As time goes on, and even more government data is released, this will become an important issue – and one that must be addressed satisfactorily if we want to keep that data, and obtain yet more of it.
One particular kind of data, which will be released from January next year, could have important implications for open source: information about government contracts worth over £25 thousand pounds.
As I've noted many a time, the record of open source usage by the UK government has been and still is utterly dismal. Part of the problem is that few people are aware of how a few big companies have the vast majority of government IT deals all sewn up: the new data next year should expose that unhealthy concentration, and maybe even make a few government managers rightly uncomfortable with it.
But in contrast to this new-found and welcome enthusiasm of the UK government for open data, I'm hearing precious little from it on the subject of open source. This is in worrying contrast to its pre-election statements, which firmly nailed its colours to the open souce mast. And there are other worrying signs that things have changed.
Just under a year ago, I wrote about a leaked copy of the (Labour) government's IT strategy that turned up on a Conservative Web site called "Make IT Better", which commented thus on that document:
We think there's a better way. Not only is it possible to develop a more ambitious, cost-effective and transformative vision for government IT, but we believe that it's also possible to pursue a completely different approach to making policy.
Rather than the traditional closed approach to policy making that this report typifies, we want to throw open the process and allow people to contribute their ideas on how policy should be designed. In the post-bureaucratic age, we believe that crowdsourcing and collaborative design can help us to make better policies – and we think this approach should begin now.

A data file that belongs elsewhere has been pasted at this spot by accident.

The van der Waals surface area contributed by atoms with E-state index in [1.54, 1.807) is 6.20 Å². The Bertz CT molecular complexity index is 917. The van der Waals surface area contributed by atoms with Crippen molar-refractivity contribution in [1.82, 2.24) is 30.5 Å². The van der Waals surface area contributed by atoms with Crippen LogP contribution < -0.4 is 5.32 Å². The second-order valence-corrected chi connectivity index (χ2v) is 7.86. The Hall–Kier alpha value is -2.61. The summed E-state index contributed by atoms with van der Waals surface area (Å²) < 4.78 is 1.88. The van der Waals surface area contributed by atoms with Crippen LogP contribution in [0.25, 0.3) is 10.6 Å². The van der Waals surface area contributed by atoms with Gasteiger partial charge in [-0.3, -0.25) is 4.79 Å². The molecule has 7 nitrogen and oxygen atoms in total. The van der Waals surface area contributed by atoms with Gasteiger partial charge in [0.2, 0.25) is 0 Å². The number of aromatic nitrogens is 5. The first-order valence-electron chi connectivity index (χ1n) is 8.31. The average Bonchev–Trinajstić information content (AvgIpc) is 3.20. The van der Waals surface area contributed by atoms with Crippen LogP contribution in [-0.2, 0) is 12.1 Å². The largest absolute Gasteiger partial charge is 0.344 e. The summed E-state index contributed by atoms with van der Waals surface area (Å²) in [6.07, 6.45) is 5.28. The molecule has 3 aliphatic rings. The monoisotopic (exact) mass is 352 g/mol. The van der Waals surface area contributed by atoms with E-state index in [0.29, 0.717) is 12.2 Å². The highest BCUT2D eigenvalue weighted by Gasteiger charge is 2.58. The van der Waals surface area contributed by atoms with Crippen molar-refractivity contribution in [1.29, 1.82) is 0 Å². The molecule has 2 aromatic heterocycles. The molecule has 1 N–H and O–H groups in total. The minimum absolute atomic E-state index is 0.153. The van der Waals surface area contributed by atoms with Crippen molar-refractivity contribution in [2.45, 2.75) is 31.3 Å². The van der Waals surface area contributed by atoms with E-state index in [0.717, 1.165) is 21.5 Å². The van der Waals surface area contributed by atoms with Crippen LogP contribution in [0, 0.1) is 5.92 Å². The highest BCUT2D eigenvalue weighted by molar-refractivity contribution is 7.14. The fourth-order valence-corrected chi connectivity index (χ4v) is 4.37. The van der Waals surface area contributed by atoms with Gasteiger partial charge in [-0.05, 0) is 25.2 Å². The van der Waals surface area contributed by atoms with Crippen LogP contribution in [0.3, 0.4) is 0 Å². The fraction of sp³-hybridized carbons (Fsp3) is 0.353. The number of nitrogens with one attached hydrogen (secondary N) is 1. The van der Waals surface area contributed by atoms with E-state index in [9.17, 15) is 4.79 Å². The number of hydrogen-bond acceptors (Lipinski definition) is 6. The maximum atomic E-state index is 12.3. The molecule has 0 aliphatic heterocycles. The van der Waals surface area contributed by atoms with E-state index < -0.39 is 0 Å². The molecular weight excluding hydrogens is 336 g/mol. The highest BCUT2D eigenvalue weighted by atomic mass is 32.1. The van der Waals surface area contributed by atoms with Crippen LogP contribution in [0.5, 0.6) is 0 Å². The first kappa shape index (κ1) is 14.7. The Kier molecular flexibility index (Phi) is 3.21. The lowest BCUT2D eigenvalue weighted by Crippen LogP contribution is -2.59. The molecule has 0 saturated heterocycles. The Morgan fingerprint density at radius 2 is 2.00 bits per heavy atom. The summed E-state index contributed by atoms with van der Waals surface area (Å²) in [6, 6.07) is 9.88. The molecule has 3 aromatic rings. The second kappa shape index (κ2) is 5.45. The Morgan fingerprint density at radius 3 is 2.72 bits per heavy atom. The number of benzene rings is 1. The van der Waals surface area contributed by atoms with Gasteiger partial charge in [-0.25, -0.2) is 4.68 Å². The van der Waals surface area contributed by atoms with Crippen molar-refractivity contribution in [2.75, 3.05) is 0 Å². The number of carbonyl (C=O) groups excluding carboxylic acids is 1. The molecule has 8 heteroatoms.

This website allows you to post your comments and suggestions on this leaked Government report. We want to hear your ideas – and we will be responding to your thoughts in the weeks ahead. Many thanks for taking part.
That sounds all well and good, except for one detail: the site no longer exists. Now the argument may be that it has served its purpose, and is no longer needed, but that's no reason to vaporise it completely. It feels dangerously close to wanting to re-write history a little – as if, having gained power, the Conservatives now want nothing to do with all those trendy crowdsourced ideas. As I wrote about that site while it still existed:
This is what we in the trade call "giving a hostage to fortune". By so publicly aligning itself with "crowdsourcing" and "collaborative design" in opposition, the Conservatives have given us a handy stick with which to beat them if they come to power and fail to deliver on this " better way".
Well, even without that site to point to, I think the time has come to ask for that "better way" that was promised, particularly with regard to open source, which seems to have been eclipsed rather by the newly-ascendant open data.